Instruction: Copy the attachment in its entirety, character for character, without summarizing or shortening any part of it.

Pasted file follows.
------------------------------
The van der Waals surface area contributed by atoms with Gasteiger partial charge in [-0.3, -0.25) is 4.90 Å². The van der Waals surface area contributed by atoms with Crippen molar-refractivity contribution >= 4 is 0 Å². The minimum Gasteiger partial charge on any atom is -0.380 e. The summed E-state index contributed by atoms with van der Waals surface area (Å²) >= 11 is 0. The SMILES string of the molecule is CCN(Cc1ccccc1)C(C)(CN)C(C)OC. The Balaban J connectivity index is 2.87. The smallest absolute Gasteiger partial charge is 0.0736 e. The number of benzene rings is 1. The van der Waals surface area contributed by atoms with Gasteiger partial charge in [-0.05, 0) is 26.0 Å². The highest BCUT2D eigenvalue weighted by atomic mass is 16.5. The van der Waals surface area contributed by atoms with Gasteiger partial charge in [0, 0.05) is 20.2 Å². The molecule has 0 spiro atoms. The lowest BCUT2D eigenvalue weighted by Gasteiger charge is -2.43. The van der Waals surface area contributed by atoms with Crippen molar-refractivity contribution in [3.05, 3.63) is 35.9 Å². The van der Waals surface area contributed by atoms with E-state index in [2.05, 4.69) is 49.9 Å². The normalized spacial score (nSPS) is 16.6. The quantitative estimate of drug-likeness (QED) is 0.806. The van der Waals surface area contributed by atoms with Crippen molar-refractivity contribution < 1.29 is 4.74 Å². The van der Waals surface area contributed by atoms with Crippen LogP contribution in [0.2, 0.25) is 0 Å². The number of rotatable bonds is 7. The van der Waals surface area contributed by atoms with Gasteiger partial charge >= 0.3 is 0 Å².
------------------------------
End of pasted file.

The van der Waals surface area contributed by atoms with Gasteiger partial charge in [-0.3, -0.25) is 4.90 Å². The van der Waals surface area contributed by atoms with Crippen molar-refractivity contribution >= 4 is 0 Å². The minimum Gasteiger partial charge on any atom is -0.380 e. The summed E-state index contributed by atoms with van der Waals surface area (Å²) >= 11 is 0. The SMILES string of the molecule is CCN(Cc1ccccc1)C(C)(CN)C(C)OC. The Balaban J connectivity index is 2.87. The smallest absolute Gasteiger partial charge is 0.0736 e. The number of benzene rings is 1. The van der Waals surface area contributed by atoms with Gasteiger partial charge in [-0.05, 0) is 26.0 Å². The highest BCUT2D eigenvalue weighted by atomic mass is 16.5. The van der Waals surface area contributed by atoms with Gasteiger partial charge in [0, 0.05) is 20.2 Å². The molecule has 0 spiro atoms. The lowest BCUT2D eigenvalue weighted by Gasteiger charge is -2.43. The van der Waals surface area contributed by atoms with Crippen molar-refractivity contribution in [3.05, 3.63) is 35.9 Å². The van der Waals surface area contributed by atoms with E-state index in [2.05, 4.69) is 49.9 Å². The normalized spacial score (nSPS) is 16.6. The quantitative estimate of drug-likeness (QED) is 0.806. The van der Waals surface area contributed by atoms with Crippen molar-refractivity contribution < 1.29 is 4.74 Å². The van der Waals surface area contributed by atoms with Crippen LogP contribution in [0.2, 0.25) is 0 Å². The number of rotatable bonds is 7. The van der Waals surface area contributed by atoms with Gasteiger partial charge >= 0.3 is 0 Å².